5 must-see art exhibitions at the Capture Photography Festival

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      With over 100 showcases, multimedia displays, and public art installations taking place in and around Vancouver from April 1 to 28, the Capture Photography Festival is Western Canada’s largest celebration of light- and lens-based art.

      This year’s fourth annual event marks a number of firsts for the fete: not only has Capture expanded its borders to include municipalities such as Richmond and New Westminster, it has also opened its exhibition-submission process to the public, offering anyone with a camera and a vision the chance to share their work.

      To help you navigate the mammoth festival, we’ve rounded up five must-see features at this spring’s iteration.

       

      Michael Love photographs the city of Richmond for No. 3 Road Art Columns.
      Michael Love

      No. 3 Road Art Columns

      At Aberdeen and Lansdowne stations until July 1

      Massive photographs pasted outside various Canada Line stations (and the Expo Line’s Chinatown-Stadium stop) will once again brighten commutes during this year’s Capture, though this time, three new additions are extending the exhibition past Vancouver. In Richmond, a trio of B.C. artists will present works—some dreamy, others startlingly visceral—that spotlight the city’s landscape and natural environment from street-level display cases along No. 3 Road.

       

      An image from Gabor Gasztonyi's Hastings: A Second Look, which will be on display in New Westminster as part of this year's Capture.
      Gabor Gasztonyi

      Hastings: A Second Look

      At Gabor Gasztonyi Studio (730 12th Street, New Westminster) from April 6 to March 13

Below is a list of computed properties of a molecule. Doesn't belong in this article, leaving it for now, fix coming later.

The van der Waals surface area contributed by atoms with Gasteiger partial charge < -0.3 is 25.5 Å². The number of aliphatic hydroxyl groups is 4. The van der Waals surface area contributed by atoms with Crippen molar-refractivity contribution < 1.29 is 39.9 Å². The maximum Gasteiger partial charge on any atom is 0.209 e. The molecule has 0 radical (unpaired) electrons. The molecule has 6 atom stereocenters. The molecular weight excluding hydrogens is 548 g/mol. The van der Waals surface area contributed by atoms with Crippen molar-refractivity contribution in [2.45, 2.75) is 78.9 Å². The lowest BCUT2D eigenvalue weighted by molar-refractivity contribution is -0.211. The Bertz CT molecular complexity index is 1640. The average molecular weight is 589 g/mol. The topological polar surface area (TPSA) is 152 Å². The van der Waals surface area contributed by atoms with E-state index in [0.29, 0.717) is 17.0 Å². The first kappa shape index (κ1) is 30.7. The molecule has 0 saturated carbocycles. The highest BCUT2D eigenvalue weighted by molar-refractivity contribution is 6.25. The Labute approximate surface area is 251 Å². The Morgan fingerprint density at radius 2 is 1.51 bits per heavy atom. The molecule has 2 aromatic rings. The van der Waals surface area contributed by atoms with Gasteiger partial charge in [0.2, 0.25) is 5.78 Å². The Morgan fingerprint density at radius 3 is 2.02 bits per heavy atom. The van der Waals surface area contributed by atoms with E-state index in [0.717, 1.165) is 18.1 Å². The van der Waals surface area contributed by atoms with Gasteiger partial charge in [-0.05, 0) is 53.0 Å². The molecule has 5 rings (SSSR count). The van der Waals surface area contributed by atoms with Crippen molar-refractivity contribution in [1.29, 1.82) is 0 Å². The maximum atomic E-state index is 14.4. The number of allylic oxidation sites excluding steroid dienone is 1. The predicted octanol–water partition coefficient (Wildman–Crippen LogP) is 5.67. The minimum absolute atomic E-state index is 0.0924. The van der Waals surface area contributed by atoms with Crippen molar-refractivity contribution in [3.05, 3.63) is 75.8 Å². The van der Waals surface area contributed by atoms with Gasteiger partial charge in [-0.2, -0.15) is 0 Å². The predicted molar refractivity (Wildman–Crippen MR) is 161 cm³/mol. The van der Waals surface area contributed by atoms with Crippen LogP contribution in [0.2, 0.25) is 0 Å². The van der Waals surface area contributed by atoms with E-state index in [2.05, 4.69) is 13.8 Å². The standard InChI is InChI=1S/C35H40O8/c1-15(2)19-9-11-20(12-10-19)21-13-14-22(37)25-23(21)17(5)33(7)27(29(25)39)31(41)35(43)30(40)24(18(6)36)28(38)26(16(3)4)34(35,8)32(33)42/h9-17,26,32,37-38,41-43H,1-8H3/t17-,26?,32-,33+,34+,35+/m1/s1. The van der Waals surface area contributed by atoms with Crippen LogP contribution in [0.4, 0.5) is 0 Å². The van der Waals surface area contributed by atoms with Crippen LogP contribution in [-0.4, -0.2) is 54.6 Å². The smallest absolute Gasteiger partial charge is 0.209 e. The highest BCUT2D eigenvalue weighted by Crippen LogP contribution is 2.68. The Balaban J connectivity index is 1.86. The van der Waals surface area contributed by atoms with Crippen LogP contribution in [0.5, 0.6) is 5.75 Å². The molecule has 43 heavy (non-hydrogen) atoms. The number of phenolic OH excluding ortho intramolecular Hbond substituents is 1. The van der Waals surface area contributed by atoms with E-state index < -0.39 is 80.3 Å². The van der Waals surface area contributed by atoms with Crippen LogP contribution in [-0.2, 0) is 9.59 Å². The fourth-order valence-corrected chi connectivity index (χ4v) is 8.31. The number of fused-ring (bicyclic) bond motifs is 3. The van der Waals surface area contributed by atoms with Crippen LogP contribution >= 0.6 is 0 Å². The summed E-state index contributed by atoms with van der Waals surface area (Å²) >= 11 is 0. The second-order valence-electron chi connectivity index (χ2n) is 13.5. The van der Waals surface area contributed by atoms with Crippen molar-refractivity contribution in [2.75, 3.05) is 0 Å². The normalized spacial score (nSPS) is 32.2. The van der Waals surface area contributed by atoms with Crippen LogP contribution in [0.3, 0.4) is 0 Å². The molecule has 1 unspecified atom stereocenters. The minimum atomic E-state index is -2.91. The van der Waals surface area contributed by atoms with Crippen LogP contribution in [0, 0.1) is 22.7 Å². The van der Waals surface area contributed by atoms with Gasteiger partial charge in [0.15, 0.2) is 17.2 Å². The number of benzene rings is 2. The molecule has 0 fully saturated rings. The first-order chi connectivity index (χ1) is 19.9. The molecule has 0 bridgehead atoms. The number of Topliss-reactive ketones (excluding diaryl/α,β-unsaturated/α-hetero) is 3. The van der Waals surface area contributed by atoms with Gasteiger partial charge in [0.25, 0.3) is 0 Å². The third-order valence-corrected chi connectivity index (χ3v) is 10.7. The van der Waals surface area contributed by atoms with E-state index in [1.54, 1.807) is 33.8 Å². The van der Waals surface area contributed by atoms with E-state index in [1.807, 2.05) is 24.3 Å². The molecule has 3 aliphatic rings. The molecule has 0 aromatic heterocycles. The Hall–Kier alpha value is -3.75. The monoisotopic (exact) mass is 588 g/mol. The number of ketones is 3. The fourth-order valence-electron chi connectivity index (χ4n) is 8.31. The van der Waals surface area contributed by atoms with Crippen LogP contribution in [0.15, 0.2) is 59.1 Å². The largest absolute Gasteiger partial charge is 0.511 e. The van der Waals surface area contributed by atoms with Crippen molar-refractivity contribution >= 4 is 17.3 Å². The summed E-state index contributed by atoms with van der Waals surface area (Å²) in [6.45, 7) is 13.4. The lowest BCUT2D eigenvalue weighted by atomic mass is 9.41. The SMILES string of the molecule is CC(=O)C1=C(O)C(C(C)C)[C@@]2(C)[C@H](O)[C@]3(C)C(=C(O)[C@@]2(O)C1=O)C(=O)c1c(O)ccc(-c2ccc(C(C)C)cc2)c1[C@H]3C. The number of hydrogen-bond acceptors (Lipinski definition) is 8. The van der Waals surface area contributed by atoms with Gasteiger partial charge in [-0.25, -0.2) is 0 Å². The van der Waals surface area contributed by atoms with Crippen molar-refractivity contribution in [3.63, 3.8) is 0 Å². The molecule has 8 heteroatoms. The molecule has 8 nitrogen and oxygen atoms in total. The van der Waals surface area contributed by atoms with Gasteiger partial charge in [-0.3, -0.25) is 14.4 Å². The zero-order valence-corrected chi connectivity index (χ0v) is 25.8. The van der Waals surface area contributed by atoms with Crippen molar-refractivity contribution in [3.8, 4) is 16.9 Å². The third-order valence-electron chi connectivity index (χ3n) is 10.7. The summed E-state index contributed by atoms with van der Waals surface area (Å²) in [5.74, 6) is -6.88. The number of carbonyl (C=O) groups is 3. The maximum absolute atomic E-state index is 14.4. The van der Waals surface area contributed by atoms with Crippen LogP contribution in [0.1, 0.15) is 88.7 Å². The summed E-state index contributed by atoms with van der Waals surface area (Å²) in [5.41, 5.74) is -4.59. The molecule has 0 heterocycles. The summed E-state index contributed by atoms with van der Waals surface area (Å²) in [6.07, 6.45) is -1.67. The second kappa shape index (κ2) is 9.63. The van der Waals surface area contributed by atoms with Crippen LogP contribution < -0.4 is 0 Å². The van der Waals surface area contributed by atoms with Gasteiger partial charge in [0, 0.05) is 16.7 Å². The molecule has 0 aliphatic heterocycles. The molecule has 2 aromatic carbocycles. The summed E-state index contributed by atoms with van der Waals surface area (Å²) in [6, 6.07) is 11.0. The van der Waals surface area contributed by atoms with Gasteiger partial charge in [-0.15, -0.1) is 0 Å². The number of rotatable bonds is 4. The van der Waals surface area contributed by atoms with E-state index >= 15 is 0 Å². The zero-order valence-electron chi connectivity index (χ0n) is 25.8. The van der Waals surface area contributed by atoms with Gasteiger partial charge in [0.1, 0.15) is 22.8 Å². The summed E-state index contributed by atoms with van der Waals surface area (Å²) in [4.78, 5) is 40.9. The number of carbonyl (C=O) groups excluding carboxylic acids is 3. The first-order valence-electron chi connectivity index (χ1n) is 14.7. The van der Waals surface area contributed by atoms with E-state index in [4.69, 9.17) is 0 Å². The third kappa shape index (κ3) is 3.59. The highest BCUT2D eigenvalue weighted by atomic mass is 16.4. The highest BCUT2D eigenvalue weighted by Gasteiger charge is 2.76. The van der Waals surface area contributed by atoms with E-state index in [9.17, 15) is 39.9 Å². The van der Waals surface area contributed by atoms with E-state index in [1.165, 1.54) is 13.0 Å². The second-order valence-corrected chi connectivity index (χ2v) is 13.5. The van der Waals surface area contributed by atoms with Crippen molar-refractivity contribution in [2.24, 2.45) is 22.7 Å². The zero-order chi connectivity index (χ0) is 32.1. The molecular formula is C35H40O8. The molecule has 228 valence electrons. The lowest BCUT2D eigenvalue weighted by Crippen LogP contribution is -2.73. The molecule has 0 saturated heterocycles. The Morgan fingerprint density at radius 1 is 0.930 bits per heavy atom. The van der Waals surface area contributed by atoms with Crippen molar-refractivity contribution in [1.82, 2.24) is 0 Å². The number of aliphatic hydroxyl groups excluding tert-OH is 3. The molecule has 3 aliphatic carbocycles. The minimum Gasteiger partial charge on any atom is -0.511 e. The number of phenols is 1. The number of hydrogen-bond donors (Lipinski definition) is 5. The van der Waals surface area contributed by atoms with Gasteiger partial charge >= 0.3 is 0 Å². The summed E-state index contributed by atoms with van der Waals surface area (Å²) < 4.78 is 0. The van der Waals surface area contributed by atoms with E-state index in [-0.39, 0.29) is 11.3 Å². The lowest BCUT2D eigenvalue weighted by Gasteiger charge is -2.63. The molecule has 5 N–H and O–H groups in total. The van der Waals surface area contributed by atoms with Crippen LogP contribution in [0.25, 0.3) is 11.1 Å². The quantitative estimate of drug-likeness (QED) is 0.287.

Local photographer Gabor Gasztonyi delves into Canada’s poorest postal code in this intimate exhibit that explores the streets and various hotel rooms of the Downtown Eastside. Gasztonyi humanizes the neighbourhood’s residents, presenting them—and their homes—in vulnerable and often beautiful states. From April 7 to May 12, Megaphone magazine will also showcase portraits from the DTES community at HiVE (210–128 West Hastings Street).

       

      A piece from Christine Germano's Wonder Land, an exhibition that examines the global impacts of climate change.
      Christine Germano

      Wonder Land

      At Little Mountain Gallery from April 1 to April 30

      An exhibition from Capture’s open submission process, Christine Germano’s Wonder Land tackles the issue of climate change through a series of raw, double-exposed images. The photographs reveal the warming Earth’s effects on Arctic and tropical areas such as Greenland, Fiji, Norway, and Samoa, demonstrating that greenhouse-gas emissions and the destruction of natural resources are disturbing all areas of the globe.

       

      A mock-up of Joseph Staples' "Falun", which will adorn several storefront windows around Gastown during April.
      Joseph Staples

      Art in Your Neighbourhood

      At various locations from April 1 to 28

      Shoppers strolling through Gastown and South Granville won’t have to look far for a glimpse of this year’s Capture lineup: Vancouver-based artists Joseph Staples and Karen Zalamea will be unveiling original works on some of the areas’ most beloved storefronts. In Gastown, Staples will present “Falun”, a series of collages made from a single image of a dancer that has been repeatedly cut and spliced, while Zalamea will debut “Vitrine”, a set of photographs that will interact artistically with the South Granville window displays they frame.  

       

      Photographer James Nizam's Heliographic Scale was one of two images chosen to be installed in New Westminster.
      James Nizam

      Capture New West

      At Telus Plaza (611 Sixth Street) and UFCW Local 1518 (350 Columbia Street) from April 1 to March 31, 2018

      Last year, Capture and the City of New Westminster asked local photographers to submit images that illustrated their interpretations of “traffic”. James Nizam’s Heliographic Scale, a black-and-white shot of an abandoned limestone mine punctuated by bursts of light, and Matthew Brooks’s The Telephone Salesman, a fantastically retro portrait of ’60s and ’70s rotary phones against a backdrop of red shag carpeting, are the results of that request. The photographs will be displayed at the Royal City’s Telus Plaza and the United Food and Commercial Workers building, respectively.

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